Dec. 31, 2019: The U.S. Air Force Life Cycle Management Center awarded Advanced Electronics Co., Riyadh, Saudi Arabia, “US$13,704,009 for the Royal Saudi Air Force F-15 model SA Cyber Protection System and related facilities program. This provides for Build 2 of the Cyber Protection System”.
“The scope of this contract effort will include the deployment of a Cyber Security Operations Center at Prince Sultan Air Base, the establishment of End Point Security (data-at-rest encryption using MS BitLocker), and additional System Integration Lab Instances. This is a Foreign Military Sales (FMS) acquisition for the Kingdom of Saudi Arabia. FMS case SR-D-SAO is for the total package of acquisition and fielding of 84 F-15 model A aircraft; the upgrade of 70 F-15 model SA aircraft to the F-154SA configuration; the procurement of associated equipment, weapons, and spares; and the construction, refurbishment and infrastructure improvements of support facilities for the F-15SA in the Kingdom of Saudi Arabia.”
“Work will be performed at Royal Saudi Arabian Air Force facilities in the Kingdom of Saudi Arabia and is expected to be completed by Dec. 31, 2020. The total cumulative face value of the contract is US$133,813,236”
Jan. 10, 2020: The U. S. Air Force Life Cycle Management Center awarded Advanced Electronics, Saudi Arabia, US$17,022,427 “for the Royal Saudi Air Force (RSAF) F-15 model SA Cyber Protection System (CPS) and Related Facilities program. “This modification provides for three years of in-Kingdom Contractor Logistics Support (CLS) for the CPS. The scope of this contract effort will include the extension of existing CLS support for three additional years, as well as related mobilization, de-mobilization, transportation and housing expenses for CLS personnel”.
“This is a Foreign Military Sales (FMS) acquisition between the U.S. government and the Kingdom of Saudi Arabia, described in the Letter of Offer and Acceptance SR-D-SAO Amendment 5, dated July 5, 2015. FMS case SR-D-SAO is for the total package of acquisition and fielding of 84 F-15 model A aircraft; the upgrade of 70 F-15 model SA aircraft to the F-15 model SA configuration; the procurement of associated equipment, weapons, and spares; and the construction, refurbishment, and infrastructure improvements of support facilities for the F-15 model SA in the Kingdom of Saudi Arabia.”
“Work will be performed at RSAF facilities in the Kingdom of Saudi Arabia and is expected to be complete by May 31, 2022. Total cumulative face value of the contract (to date) is $150,835,663.”
Jan. 30, 2020: The U.S. Air Force Life Cycle Management Center awarded Boeing US$84,108,947 for “the F-15 Advanced Display Core Processor (ADCP) II Low-Rate Initial Production 4”. This “provides the production and integration of the ADCP II boxes and related equipment into the F-15 platform”. Completion should be by July 22, 2022.
Feb. 7, 2020: The U.S. Air Force Life Cycle Management Center awarded Honeywell Inc. US$1,635,018 for the first order of Embedded GPS Inertial Navigation Systems for the F-15 aircraft. This represents fiscal 2020 procurement funds from an indefinite-delivery/indefinite-quantity contract with estimated ceiling of US$3.5 billion for “production, sustainment and engineering technical services in support of the Embedded GPS Inertial Navigation System Modernization (EGI/EGI-M) system. Work should be finished by Dec. 31, 2035”.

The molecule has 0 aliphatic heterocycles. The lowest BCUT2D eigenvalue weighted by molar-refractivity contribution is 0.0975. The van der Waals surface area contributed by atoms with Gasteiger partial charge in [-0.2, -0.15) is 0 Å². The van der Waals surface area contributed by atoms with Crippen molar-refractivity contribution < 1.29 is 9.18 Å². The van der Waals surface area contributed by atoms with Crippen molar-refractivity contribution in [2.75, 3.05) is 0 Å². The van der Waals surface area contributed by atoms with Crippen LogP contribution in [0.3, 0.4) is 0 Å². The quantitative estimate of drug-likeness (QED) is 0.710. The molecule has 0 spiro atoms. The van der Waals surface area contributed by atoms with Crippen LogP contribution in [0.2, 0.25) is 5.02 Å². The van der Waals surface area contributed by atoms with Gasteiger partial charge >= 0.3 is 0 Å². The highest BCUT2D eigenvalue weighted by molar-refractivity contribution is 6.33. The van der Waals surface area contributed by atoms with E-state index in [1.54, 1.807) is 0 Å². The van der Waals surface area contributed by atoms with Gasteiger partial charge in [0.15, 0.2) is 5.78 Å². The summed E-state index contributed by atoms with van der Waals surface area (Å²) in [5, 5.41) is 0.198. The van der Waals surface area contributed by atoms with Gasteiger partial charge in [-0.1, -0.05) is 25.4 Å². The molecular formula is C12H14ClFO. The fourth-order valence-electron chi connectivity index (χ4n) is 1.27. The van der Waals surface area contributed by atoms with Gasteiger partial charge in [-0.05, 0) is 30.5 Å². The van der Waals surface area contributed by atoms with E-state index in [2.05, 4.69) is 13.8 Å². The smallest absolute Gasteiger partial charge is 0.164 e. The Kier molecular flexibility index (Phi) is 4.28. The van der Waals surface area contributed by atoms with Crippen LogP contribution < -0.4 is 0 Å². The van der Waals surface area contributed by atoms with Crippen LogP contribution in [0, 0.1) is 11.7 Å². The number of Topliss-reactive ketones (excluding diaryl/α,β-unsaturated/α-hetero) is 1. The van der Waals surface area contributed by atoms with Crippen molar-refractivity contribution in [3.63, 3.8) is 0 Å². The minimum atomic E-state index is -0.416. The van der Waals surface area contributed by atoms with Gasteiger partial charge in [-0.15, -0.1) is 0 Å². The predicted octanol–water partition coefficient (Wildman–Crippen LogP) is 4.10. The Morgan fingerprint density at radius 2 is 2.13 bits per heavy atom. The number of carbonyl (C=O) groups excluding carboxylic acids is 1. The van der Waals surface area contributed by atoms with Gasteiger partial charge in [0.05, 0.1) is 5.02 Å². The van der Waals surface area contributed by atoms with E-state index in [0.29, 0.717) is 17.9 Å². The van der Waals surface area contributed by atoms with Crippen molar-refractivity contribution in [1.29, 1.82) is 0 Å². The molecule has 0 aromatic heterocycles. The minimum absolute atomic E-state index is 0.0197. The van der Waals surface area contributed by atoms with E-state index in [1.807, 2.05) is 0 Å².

Feb. 25, 2020: Hanscom Air Force Base, Massachusetts awarded Tapestry Solutions Inc., San Diego, California, a US$28,390,620 contract to provide for the “F-15 software development of the v6.1 Mission Planning Environment and supports the F-15 Organizational Flight Program Suite 9.1 through sustainment of the previously-fielded v5.0 Mission Planning Environment for the Air Force and foreign country specific releases for the foreign military sales (FMS) client nations as well as the in-test v6.0 Mission Planning Environment”.
“The foreign military sales effort allows continued support to incorporate requirements to provide country specific versions of F-15 Air Force Mission Planning Environment updates in accordance with each country specific FMS Letters of Acceptance between the U.S. government and the foreign government. The Mission Planning Environment updates will be fielded outside the continental U.S. to the foreign military sales costumers with current Letters of Acceptance in place with the U.S. government. This contract involves foreign military sales to Canada, Saudi Arabia, Singapore, Korea and Qatar. Plans to include Japan and other countries are to be anticipated.” Work should be finished by July 31, 2023.
July 17, 2020: The U.S. Air Force Life Cycle Management Center awarded Boeing US $22,890 billion “as an undefinitized contract action for the F-15EX system. This delivery order provides for design, development, integration, manufacturing, test, verification, certification, delivery, sustainment and modification of F-15 model EX aircraft, as well as spares, support equipment, training materials, technical data and technical support. Work is expected to be completed Dec. 31, 2023”.
To date over 2,000 F-15 aircraft in all versions have been produced.
The RC F-15 from Skymaster Jet has a 56 in. wingspan and an 81 1/2 in. length. It includes flaps and retracts. You will need a jet turbine engine with from 15 to 28 lbs. of thrust to power it.
Freewing has a RC F-15 with a 38 in. wingspan that is 57 in long. Included is a 4608 – 1680 kV motor turning a 90 mm fan unit, retracts and nav lights. Weight is about 6 3/4 lbs.
EC Hobby’s RC F-15 comes ready to fly including a radio, flight battery and charger. Its wingspan is 28 in. and length is 37 3/4 in. Power is by a 2627 – kV 5100 motor with a 64 mm ducted fan. It weighs around 23 oz. ready to fly.
There is a RC F-15 from FMS with a 28 in. wingspan that is 38 1/2 in. long. It comes with a 2840 – 3150 kV motor turning a 64 mm EDF unit. Weight is around 36 oz.